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Using the “Weak” Continuation Bet

Using the “Weak” Continuation Bet
One of the unique features of online tournament play is how quickly you are moved from one table to another during the course of the event. Although you may play with the same group of opponents for a fair amount of time, more frequently you are faced with a rapidly changing lineup of players who have never seen you before.

Although some may have background on you via a poker-tracking program, the information garnered from those tells them WHEN you bet, not necessarily how much. As a result, you have the opportunity to surprise them by throwing them an occasional curve ball. One of these is the use of what appears to be a “weak” continuation bet.

Consider this example: You are sitting in the small blind, and find yourself with pocket aces. Everyone folds around to the button, who has you covered and has been fairly aggressive in the short time you have been seated at the table. He limps in. Although you could just follow suit, hoping the big blind will raise to steal, allowing you to three-bet, you decide to raise right there in order to isolate the button. The big blind folds and the button calls, as you expected.

Now the flop brings A-Q-4 rainbow. Jackpot! How do you get the best return out of the hand? Some players would check the set, but this would definitely look suspicious, since you raised pre-flop knowing you would be out of position for the rest of the hand. Others would just make a normal-size bet, of half the pot or a little more, trying to appear to be making a continuation bet.

However, a third strategy is to put out an abnormally small bet, say about one-quarter of the pot. To an aggressive opponent, this will be like putting a raw steak in front of a lion, as he will read it as being a weak “probe” bet from someone who whiffed completely on the flop. Almost regardless of whether or not he got any of the flop, he will call, hoping to take the pot away on the turn or river.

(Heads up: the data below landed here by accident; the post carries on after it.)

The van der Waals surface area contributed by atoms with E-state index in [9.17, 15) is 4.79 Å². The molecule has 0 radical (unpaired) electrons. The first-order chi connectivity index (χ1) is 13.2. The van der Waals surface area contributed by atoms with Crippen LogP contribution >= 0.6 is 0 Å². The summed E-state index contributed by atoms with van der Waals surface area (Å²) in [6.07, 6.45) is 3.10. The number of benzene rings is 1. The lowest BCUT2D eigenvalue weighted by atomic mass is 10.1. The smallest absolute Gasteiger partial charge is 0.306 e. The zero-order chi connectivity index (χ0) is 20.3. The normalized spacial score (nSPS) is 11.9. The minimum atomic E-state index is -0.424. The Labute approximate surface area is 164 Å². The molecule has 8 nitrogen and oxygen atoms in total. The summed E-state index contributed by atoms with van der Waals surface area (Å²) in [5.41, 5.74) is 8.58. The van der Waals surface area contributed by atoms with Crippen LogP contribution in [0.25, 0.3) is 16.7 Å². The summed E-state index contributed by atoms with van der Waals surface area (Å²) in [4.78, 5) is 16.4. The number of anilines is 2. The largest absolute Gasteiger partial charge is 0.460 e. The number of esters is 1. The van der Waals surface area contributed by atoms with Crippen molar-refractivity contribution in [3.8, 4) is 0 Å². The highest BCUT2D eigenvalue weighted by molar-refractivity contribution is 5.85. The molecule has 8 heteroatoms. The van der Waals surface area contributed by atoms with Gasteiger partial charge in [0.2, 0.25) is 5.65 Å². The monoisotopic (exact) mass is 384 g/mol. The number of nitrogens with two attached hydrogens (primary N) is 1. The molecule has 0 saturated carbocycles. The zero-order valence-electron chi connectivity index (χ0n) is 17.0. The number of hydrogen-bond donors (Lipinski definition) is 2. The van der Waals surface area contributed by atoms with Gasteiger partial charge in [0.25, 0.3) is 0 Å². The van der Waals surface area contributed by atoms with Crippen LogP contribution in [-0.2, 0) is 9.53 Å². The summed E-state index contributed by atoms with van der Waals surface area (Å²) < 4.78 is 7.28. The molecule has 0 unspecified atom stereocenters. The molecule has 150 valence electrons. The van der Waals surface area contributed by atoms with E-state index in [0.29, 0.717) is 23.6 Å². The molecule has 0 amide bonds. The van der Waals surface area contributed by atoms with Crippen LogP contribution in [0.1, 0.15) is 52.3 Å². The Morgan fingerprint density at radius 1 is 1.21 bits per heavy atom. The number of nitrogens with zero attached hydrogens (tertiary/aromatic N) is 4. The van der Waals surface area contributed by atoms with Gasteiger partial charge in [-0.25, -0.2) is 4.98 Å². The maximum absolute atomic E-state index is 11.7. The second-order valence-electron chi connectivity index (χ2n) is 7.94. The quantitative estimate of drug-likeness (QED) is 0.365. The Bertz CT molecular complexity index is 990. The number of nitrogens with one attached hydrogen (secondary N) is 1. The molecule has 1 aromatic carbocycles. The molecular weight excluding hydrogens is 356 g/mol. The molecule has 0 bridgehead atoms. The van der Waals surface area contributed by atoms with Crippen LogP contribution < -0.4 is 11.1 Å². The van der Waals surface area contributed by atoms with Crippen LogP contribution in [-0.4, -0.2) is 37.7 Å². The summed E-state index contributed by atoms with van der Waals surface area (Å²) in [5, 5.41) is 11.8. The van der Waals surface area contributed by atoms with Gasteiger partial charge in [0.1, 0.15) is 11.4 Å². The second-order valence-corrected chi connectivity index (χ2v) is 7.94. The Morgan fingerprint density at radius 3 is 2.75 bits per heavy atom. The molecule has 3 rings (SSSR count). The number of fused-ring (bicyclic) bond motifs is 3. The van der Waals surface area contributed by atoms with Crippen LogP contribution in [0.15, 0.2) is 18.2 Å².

The turn card is another 4, and now you put the second part of the plan in motion. You check, making it look as if you made a minimal attempt to win the pot, but are now prepared to give it up. Sure enough, he makes a nearly pot-sized bet. At this point, you have a choice of whether to raise right now, or just call, planning to either bet or check-raise the river.

Of these options, calling is certainly the best play. Since there is basically no risk that you will be caught on the last card (unless he has pocket fours, in which case you are going to lose your entire stack no matter what), calling now allows you either to bet the river hoping to appear to be stealing the pot, or checking to him then and allowing him to make a big river bet hoping to push you off your hand, since the chances are he can’t win the pot any other way. Depending on just how aggressive he is will allow you to decide which of these two plays are best for the situation.

Obviously, this is a play that must be used in moderation, and balanced with actual small probe bets if you are staying with the same group of players for any length of time, or if the particular opponent is someone you have made that move against in the past and is likely to remember it. But this play is one that you can add to your arsenal as another way to get maximum value from a monster hand. 
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